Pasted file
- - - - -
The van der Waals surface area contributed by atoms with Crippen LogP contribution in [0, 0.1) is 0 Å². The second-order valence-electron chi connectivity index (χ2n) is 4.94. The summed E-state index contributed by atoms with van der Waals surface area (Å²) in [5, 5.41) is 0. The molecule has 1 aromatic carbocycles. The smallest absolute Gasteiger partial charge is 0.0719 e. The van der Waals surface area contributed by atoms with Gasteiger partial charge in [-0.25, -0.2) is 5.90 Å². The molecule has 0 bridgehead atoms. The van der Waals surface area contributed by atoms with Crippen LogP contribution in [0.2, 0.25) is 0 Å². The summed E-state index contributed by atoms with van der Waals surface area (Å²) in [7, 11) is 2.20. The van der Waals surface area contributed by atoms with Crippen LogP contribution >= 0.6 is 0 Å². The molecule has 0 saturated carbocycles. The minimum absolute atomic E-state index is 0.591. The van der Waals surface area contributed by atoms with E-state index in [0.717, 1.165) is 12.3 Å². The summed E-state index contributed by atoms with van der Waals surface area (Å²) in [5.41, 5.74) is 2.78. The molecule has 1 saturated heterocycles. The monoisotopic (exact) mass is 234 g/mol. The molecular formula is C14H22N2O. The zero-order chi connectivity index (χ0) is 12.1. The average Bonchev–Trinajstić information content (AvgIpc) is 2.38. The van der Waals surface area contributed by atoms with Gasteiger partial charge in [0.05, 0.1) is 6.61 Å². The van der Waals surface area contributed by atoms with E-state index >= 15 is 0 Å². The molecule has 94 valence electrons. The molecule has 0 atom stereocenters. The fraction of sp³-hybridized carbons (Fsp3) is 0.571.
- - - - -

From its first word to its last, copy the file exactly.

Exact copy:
The van der Waals surface area contributed by atoms with Crippen LogP contribution in [0, 0.1) is 0 Å². The second-order valence-electron chi connectivity index (χ2n) is 4.94. The summed E-state index contributed by atoms with van der Waals surface area (Å²) in [5, 5.41) is 0. The molecule has 1 aromatic carbocycles. The smallest absolute Gasteiger partial charge is 0.0719 e. The van der Waals surface area contributed by atoms with Gasteiger partial charge in [-0.25, -0.2) is 5.90 Å². The molecule has 0 bridgehead atoms. The van der Waals surface area contributed by atoms with Crippen LogP contribution in [0.2, 0.25) is 0 Å². The summed E-state index contributed by atoms with van der Waals surface area (Å²) in [7, 11) is 2.20. The van der Waals surface area contributed by atoms with Crippen LogP contribution >= 0.6 is 0 Å². The molecule has 0 saturated carbocycles. The minimum absolute atomic E-state index is 0.591. The van der Waals surface area contributed by atoms with E-state index in [0.717, 1.165) is 12.3 Å². The summed E-state index contributed by atoms with van der Waals surface area (Å²) in [5.41, 5.74) is 2.78. The molecule has 1 saturated heterocycles. The monoisotopic (exact) mass is 234 g/mol. The molecular formula is C14H22N2O. The zero-order chi connectivity index (χ0) is 12.1. The average Bonchev–Trinajstić information content (AvgIpc) is 2.38. The van der Waals surface area contributed by atoms with Gasteiger partial charge in [0.05, 0.1) is 6.61 Å². The van der Waals surface area contributed by atoms with E-state index >= 15 is 0 Å². The molecule has 94 valence electrons. The molecule has 0 atom stereocenters. The fraction of sp³-hybridized carbons (Fsp3) is 0.571.